The experiment evaluated the effect of nutrition levels and sex on the growth performance, carcass characteristics and meat quality of F1 Angus × Chinese Xiangxi yellow cattle.
During the background period of 184 d,23 steers and 24 heifers were fed the same ration,then put into a 2 × 2 × 2 factorial arrangement under two levels of - dietary energy (TDN: 70/80% DM), protein (CP: 11.9/14.3% DM) and sex (S: male/female) during the finishing phase of 146 d. The treatments were - (1) high energy/low protein (HELP), (2) high energy/high protein (HEHP), (3) low energy/low protein (LELP) and (4) low energy/high protein (LEHP). Each treatment used 6 steers and 6 heifers, except for HELP- 5 steers and 6 heifers.
Growth rate and final carcass weight were unaffected by dietary energy and protein levels or by sex. Compared with the LE diet group, the HE group had significantly lower dry matter intake (DMI, 6.76 vs. 7.48 kg DM/d), greater chest girth increments (46.1 vs. 36.8 cm), higher carcass fat (19.9 vs.16.3%) and intramuscular fat content (29.9 vs. 22.8% DM). The HE group also had improved yields of top and medium top grade commercial meat cuts (39.9 vs.36.5%). The dressing percentage was higher for the HP group than the LP group (53.4 vs. 54.9%). Steers had a greater length increment (9.0 vs. 8.3 cm), but lower carcass fat content (16.8 vs. 19.4%) than heifers. The meat quality traits (shear force value, drip loss, cooking loss and water holding capacity) were not affected by treatments or sex, averaging 3.14 kg, 2.5, 31.5 and 52.9%, respectively. The nutritive profiles (both fatty and amino acid composition) were not influenced by the energy or protein levels or by sex.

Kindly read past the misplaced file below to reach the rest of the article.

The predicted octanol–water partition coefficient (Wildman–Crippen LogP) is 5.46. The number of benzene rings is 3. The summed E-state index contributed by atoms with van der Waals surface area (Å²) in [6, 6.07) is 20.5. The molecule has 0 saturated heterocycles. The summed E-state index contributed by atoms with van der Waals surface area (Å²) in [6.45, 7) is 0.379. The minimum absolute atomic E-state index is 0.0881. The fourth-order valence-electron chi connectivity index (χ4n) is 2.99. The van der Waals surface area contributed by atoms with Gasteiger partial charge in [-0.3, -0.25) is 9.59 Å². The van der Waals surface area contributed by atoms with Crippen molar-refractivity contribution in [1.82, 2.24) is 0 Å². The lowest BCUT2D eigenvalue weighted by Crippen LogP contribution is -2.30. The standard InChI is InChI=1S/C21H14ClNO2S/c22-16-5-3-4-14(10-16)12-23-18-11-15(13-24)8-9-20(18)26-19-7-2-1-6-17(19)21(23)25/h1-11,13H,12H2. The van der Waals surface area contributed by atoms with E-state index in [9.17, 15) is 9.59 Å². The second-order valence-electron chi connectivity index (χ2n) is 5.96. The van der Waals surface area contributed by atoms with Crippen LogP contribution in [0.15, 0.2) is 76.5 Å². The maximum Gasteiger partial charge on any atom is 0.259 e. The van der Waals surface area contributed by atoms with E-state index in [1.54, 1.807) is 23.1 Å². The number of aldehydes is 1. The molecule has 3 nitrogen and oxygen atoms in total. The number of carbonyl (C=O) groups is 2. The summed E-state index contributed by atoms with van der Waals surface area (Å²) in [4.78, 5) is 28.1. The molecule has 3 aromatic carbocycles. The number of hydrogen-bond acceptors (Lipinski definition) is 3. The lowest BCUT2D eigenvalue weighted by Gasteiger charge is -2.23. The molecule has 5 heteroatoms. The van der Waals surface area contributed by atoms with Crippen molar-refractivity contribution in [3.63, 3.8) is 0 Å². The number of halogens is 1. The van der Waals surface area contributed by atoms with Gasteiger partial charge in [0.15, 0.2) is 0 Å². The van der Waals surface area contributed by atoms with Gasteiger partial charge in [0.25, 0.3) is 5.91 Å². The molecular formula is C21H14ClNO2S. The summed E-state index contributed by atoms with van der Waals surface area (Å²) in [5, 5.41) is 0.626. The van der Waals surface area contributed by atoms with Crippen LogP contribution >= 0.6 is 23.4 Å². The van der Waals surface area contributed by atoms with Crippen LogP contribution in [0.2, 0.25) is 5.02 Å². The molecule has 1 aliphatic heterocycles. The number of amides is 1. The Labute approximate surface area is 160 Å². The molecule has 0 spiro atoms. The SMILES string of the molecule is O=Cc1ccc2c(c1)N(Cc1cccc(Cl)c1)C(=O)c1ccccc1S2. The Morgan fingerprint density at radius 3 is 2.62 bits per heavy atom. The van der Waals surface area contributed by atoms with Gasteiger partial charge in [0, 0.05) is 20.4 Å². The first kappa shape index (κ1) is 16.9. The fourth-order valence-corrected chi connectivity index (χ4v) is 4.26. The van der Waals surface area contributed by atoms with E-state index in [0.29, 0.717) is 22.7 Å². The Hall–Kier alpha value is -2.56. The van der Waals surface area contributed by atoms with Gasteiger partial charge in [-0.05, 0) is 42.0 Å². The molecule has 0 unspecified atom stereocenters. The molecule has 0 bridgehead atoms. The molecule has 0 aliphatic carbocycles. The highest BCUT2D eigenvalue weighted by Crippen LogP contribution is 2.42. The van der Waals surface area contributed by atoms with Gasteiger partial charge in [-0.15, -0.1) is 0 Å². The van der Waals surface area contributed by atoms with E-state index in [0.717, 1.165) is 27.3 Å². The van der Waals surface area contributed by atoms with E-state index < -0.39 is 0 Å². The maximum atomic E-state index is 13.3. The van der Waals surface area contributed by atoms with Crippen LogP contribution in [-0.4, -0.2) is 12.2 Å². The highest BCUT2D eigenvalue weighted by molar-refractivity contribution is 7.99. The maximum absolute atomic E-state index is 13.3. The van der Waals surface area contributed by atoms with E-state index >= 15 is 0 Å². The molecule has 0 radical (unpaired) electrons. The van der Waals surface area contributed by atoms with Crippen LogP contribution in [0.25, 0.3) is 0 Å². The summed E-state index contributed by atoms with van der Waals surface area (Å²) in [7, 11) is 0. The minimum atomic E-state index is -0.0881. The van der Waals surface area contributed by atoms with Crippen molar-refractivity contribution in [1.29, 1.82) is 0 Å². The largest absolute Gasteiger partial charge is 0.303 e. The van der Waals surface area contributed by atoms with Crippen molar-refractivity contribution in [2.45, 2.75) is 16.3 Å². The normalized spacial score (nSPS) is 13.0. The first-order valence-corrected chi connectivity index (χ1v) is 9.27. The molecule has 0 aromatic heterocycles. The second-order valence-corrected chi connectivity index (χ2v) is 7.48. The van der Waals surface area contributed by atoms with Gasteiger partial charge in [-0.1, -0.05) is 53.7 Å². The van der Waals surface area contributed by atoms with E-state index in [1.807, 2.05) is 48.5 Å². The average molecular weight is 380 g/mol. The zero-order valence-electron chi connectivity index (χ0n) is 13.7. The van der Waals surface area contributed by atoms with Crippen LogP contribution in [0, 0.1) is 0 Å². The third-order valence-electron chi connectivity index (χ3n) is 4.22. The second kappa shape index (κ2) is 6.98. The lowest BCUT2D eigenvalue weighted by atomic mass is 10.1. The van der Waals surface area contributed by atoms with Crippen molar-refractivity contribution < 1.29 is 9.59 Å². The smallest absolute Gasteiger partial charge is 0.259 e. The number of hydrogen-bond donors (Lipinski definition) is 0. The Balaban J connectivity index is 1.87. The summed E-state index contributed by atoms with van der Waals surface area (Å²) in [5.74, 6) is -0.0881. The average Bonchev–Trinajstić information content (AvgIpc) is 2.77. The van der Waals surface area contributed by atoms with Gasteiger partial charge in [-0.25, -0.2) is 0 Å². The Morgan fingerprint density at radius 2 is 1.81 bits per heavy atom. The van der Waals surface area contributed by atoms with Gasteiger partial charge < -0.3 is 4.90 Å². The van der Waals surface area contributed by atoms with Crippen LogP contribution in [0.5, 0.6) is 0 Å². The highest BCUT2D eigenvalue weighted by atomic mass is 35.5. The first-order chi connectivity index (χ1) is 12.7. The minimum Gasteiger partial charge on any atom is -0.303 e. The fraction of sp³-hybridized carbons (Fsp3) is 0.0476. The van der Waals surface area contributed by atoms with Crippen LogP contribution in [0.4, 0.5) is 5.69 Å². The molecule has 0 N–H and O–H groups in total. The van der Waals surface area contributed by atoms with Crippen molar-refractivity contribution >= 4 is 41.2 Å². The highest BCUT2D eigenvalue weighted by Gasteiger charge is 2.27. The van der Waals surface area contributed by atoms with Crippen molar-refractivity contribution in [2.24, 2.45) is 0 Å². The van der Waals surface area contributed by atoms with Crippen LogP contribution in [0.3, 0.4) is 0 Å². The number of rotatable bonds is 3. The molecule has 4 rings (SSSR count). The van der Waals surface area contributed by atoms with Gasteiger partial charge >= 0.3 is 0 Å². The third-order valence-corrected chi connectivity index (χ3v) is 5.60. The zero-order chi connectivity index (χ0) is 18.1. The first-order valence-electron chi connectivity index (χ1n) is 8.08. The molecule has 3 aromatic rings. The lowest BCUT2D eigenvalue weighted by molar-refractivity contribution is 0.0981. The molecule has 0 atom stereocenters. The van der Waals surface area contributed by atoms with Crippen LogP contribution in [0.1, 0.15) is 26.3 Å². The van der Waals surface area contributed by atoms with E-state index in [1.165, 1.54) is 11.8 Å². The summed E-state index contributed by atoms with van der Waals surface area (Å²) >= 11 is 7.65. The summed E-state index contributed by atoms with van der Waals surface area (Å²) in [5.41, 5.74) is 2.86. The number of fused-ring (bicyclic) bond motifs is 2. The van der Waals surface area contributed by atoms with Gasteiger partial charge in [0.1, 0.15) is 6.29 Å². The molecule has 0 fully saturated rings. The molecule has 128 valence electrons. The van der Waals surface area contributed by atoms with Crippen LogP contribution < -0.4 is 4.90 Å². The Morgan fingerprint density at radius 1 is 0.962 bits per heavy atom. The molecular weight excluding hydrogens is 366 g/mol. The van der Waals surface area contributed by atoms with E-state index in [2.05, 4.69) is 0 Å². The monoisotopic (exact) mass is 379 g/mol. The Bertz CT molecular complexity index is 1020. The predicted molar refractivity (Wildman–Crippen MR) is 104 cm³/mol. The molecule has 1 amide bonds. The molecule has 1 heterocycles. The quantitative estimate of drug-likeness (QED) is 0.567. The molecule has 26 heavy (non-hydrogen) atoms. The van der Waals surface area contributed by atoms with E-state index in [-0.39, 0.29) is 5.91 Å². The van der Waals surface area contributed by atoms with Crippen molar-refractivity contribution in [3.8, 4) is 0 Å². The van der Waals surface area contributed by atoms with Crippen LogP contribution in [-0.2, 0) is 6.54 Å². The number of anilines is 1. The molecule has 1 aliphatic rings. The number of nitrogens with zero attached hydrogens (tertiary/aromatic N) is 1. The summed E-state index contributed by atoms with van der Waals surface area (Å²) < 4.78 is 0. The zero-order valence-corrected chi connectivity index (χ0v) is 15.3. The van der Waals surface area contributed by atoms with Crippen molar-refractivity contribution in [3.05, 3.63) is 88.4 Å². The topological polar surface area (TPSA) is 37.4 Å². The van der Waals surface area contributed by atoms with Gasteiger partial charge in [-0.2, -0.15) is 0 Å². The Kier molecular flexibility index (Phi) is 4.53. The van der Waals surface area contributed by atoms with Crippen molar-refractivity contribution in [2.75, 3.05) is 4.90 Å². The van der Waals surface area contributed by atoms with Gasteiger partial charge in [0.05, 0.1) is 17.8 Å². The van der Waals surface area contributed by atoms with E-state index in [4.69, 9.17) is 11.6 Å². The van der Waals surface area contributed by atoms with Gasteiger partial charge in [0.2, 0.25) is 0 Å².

The dietary energy and protein levels and sex significantly influenced the carcass characteristics and chemical composition of meat but not thegrowth performance, meat quality traits and nutritive profiles.